Description: To traverse a directory tree and do stuff with some or all of the data files therein, this method works very fast, takes up very little memory, and is a relatively easy framework for handling lots of jobs of this ilk. It involves using the standard unix "find" utility (which has been ported for ms-windows users, of course).

# assume you have a $toppath, which is where the traversal starts

chdir $toppath or die "can't cd to $toppath: $!";

open( FIND, "find . -type d -print0 |" ) or die "can't run find: $!";

# find will traverse downward from current directory
# (ie. $toppath), and because of the "-type d" option,
# will only list the paths of directories contained here;
# the "-print0" (thanks, etcshadow) sets a null byte as the
# string terminator for each file name (don't rely on "\n",
# which could be part of a file name).

  local $/ = "\x0";  # added thanks to etcshadow's reply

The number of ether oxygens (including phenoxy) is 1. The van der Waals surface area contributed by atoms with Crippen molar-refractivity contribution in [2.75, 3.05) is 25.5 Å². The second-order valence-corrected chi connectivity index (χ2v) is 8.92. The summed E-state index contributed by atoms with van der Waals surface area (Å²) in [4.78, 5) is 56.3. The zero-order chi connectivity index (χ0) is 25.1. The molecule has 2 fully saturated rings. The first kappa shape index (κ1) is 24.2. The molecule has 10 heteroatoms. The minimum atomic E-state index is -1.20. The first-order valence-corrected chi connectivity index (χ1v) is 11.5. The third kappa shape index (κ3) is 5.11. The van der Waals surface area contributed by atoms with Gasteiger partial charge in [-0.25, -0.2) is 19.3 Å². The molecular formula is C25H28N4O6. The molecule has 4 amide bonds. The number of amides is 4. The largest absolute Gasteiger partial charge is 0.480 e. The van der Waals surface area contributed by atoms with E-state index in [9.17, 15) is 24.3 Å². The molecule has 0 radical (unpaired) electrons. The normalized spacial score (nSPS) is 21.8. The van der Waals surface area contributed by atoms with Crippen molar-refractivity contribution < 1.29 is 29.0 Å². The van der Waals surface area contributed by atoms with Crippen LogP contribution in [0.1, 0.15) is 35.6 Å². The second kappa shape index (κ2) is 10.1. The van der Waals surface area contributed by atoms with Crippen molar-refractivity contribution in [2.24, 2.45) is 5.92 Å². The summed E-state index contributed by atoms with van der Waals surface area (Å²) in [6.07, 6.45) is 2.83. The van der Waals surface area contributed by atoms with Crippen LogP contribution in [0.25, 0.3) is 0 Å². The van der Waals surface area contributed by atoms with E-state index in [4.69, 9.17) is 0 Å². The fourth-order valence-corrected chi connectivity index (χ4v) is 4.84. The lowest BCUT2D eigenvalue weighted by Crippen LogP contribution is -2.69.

while ( my $dir = <FIND> ) {
    chomp $dir;
    unless ( opendir( DIR, $dir )) {
        warn "$toppath/$dir: opendir failed: $!\n";
    while ( my $file = readdir( DIR )) {
        next if ( -d "$dir/$file" ); # outer while loop will handle al
+l dirs
        # do what needs to be done with data files
    closedir DIR;
    # anything else we need to do regarding this directory
close FIND;


The nice thing about this approach is that the "find" utility is very good with the recursive descent into subdirectories, and that's all it needs to do. Meanwhile, perl is very good with reading directory contents and manipulating data files, and it's really easy to do this when you're just working with data files in one directory at a time. Here, Perl can just skip over any subdirectories that it sees, because the output from "find" will bring those up for treatment in due course.

(update: made minor adjustments to comments in the code, added "closedir"; also wanted to point out that the loop over files could be moderated by using "grep ... readdir(DIR)", etc.)